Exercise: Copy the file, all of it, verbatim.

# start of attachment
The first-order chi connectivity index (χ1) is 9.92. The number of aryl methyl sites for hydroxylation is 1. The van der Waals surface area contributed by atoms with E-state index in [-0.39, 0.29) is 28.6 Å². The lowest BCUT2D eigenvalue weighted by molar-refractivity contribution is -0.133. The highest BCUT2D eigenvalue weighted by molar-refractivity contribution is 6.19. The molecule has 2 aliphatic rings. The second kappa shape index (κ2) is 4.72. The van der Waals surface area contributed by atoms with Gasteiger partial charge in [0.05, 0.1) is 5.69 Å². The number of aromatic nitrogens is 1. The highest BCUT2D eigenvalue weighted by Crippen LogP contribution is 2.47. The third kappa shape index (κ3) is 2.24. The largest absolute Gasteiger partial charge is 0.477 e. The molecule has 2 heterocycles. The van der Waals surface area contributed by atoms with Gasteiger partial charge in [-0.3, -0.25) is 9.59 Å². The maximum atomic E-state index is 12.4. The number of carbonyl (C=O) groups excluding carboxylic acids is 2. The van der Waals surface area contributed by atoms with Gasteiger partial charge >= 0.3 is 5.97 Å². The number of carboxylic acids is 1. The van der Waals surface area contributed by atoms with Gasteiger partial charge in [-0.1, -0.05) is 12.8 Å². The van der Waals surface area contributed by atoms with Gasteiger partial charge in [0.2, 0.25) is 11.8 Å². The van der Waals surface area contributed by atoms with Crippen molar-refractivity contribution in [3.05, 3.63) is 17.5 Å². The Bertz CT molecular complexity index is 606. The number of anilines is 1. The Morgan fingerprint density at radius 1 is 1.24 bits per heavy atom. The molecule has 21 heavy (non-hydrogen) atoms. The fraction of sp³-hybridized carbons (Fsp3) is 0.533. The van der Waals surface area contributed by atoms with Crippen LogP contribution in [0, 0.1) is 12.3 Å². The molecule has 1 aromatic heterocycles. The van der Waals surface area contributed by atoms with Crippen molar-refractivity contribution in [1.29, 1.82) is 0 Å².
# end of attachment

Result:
The first-order chi connectivity index (χ1) is 9.92. The number of aryl methyl sites for hydroxylation is 1. The van der Waals surface area contributed by atoms with E-state index in [-0.39, 0.29) is 28.6 Å². The lowest BCUT2D eigenvalue weighted by molar-refractivity contribution is -0.133. The highest BCUT2D eigenvalue weighted by molar-refractivity contribution is 6.19. The molecule has 2 aliphatic rings. The second kappa shape index (κ2) is 4.72. The van der Waals surface area contributed by atoms with Gasteiger partial charge in [0.05, 0.1) is 5.69 Å². The number of aromatic nitrogens is 1. The highest BCUT2D eigenvalue weighted by Crippen LogP contribution is 2.47. The third kappa shape index (κ3) is 2.24. The largest absolute Gasteiger partial charge is 0.477 e. The molecule has 2 heterocycles. The van der Waals surface area contributed by atoms with Gasteiger partial charge in [-0.3, -0.25) is 9.59 Å². The maximum atomic E-state index is 12.4. The number of carbonyl (C=O) groups excluding carboxylic acids is 2. The van der Waals surface area contributed by atoms with Gasteiger partial charge >= 0.3 is 5.97 Å². The number of carboxylic acids is 1. The van der Waals surface area contributed by atoms with Gasteiger partial charge in [-0.1, -0.05) is 12.8 Å². The van der Waals surface area contributed by atoms with Gasteiger partial charge in [0.2, 0.25) is 11.8 Å². The van der Waals surface area contributed by atoms with Crippen molar-refractivity contribution in [3.05, 3.63) is 17.5 Å². The Bertz CT molecular complexity index is 606. The number of anilines is 1. The Morgan fingerprint density at radius 1 is 1.24 bits per heavy atom. The molecule has 21 heavy (non-hydrogen) atoms. The fraction of sp³-hybridized carbons (Fsp3) is 0.533. The van der Waals surface area contributed by atoms with Crippen LogP contribution in [0, 0.1) is 12.3 Å². The molecule has 1 aromatic heterocycles. The van der Waals surface area contributed by atoms with Crippen molar-refractivity contribution in [1.29, 1.82) is 0 Å².